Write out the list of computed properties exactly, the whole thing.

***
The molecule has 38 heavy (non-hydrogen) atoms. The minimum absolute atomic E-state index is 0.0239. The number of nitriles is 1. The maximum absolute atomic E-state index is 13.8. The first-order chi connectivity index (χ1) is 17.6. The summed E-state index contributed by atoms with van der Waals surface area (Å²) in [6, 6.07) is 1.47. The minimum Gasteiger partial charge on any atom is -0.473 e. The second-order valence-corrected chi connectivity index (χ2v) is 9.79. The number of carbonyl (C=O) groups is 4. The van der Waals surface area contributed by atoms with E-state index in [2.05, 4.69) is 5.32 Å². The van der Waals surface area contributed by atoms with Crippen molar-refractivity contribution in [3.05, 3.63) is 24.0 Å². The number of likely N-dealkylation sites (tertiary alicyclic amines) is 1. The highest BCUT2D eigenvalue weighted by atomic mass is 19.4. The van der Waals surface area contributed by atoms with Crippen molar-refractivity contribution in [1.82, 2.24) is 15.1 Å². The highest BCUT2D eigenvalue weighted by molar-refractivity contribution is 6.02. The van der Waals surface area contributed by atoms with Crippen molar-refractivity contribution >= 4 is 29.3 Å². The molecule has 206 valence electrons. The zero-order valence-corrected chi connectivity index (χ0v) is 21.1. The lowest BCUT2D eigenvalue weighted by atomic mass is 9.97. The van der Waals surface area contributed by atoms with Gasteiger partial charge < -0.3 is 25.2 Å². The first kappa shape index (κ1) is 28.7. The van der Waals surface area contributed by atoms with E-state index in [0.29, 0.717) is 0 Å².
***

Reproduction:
The molecule has 38 heavy (non-hydrogen) atoms. The minimum absolute atomic E-state index is 0.0239. The number of nitriles is 1. The maximum absolute atomic E-state index is 13.8. The first-order chi connectivity index (χ1) is 17.6. The summed E-state index contributed by atoms with van der Waals surface area (Å²) in [6, 6.07) is 1.47. The minimum Gasteiger partial charge on any atom is -0.473 e. The second-order valence-corrected chi connectivity index (χ2v) is 9.79. The number of carbonyl (C=O) groups is 4. The van der Waals surface area contributed by atoms with E-state index in [2.05, 4.69) is 5.32 Å². The van der Waals surface area contributed by atoms with Crippen molar-refractivity contribution in [3.05, 3.63) is 24.0 Å². The number of likely N-dealkylation sites (tertiary alicyclic amines) is 1. The highest BCUT2D eigenvalue weighted by atomic mass is 19.4. The van der Waals surface area contributed by atoms with Crippen molar-refractivity contribution in [1.82, 2.24) is 15.1 Å². The highest BCUT2D eigenvalue weighted by molar-refractivity contribution is 6.02. The van der Waals surface area contributed by atoms with Crippen molar-refractivity contribution >= 4 is 29.3 Å². The molecule has 206 valence electrons. The zero-order valence-corrected chi connectivity index (χ0v) is 21.1. The lowest BCUT2D eigenvalue weighted by atomic mass is 9.97. The van der Waals surface area contributed by atoms with Gasteiger partial charge < -0.3 is 25.2 Å². The first kappa shape index (κ1) is 28.7. The van der Waals surface area contributed by atoms with E-state index in [0.29, 0.717) is 0 Å².